Naikuni to Mbuvi to Mikosz, KQ looking for new CEO

The national carrier this week announced a Sh8.6 billion loss

In Summary
  • Mikosz was hired to replace former CEO Mbuvi Ngunze who left in May 2017 after two years
  • The first biggest loss of Sh25.7 billion was announced after Naikuni's exit in 2014
Kenya Airways Plane.Photo/File
Kenya Airways Plane.Photo/File

The Kenya Airways board has started interviewing candidates for the next chief executive to steer the loss-making and troubled national carrier.

The company has made losses for the past five years.

Current CEO Sebastian Mikosz has started packing his bags. He leaves in December.


The man from Poland announced his exit in May, three months after MPs stopped a proposed take over of the Jomo Kenyatta International Airport by Kenya Airways.

“We are in the process of interviewing a prospective successor to Sebastian; the process is underway. We are interviewing in the next few weeks and we will make an announcement when we make the decision. So it's under way,” Kenya Airways chairman Michael Joseph told reporters on Wednesday.

The former president and CEO of LOT Polish Airline, one of the oldest airlines in the world, was hired on May 4, 2017.

His more than 20 years of professional experience in managing private and public firms was touted as the experience needed to steer KQ out of financial turbulence.

He leaves, having thrown in the towel, with his rescue plans having failed to turn the company around. The December 31, 2019 exit date is five months earlier than the end of his three-year contract.

"It is my personal decision and I have obviously discussed it with the board," he said.

This week, the airline reported a Sh8.6 billion loss in six months (January 1 to June 30) and sunk into a deeper financial hole because of increased operating costs.


Mikosz pocketed a cool Sh62.89 million last year despite the airline registering an after-tax loss of Sh7.5 billion. He is paid an average of Sh5.2 million a month.


During protests over KQ take over of JKIA in March, the Kenya Aviation Workers Union (Kawu) called for the removal from office of KAA chief executive Johnny Andersen, chairman of the board Isaac Awuondo and their KQ counterparts, even as it accused “foreigners” of mismanaging local entities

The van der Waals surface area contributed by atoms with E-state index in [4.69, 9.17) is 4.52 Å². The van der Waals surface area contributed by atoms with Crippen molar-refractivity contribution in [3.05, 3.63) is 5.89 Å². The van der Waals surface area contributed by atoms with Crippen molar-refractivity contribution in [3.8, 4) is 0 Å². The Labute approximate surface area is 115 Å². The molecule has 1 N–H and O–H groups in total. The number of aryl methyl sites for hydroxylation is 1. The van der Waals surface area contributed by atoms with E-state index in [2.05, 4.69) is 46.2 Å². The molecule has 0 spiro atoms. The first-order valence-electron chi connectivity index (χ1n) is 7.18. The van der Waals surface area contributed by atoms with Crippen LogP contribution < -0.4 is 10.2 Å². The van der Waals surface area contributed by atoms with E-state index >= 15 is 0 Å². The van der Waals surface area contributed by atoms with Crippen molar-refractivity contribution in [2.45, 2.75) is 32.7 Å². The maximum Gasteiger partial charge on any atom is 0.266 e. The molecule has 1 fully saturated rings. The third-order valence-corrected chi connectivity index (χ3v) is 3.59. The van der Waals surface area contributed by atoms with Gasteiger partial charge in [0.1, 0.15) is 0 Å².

“They will run down everything then board a flight and go back home and leave us with our own problems,”Kawu secretary general Moss Ndiema claimed.

Kenya Airways shocked observers in 2015 when it announced a record Sh25.7 billion loss. In 2016, it got even worse with an even higher figure of Sh26.2 billion.

Mikosz was hired to replace former CEO Mbuvi Ngunze who left in May 2017 after two years of a turbulent reign at the airline. 

During his stint as CEO, Kenya Airways was rocked by strikes by pilots who wanted him and the then chairman Dennis Awori removed.

Pilots through their lobby group - Kenya Airline Pilots Association - accused the two of mismanagement.  They both bowed to pressure and quit. Legendary manager Michael Joseph of Safaricom was appointed chairman.

Mbuvi had succeeded Titus Naikuni who left in 2014 after landing the top job in 2003.

The first shocking loss of Sh25.7 billion was announced after Naikuni's exit.

The KQ board, during Naikuni's reign, was later accused of leasing planes which were never used optimally, paying pilots mouth-watering salaries and signing unfavorable agreement with Air France and KLM, which sent the national carrier plunging into loses.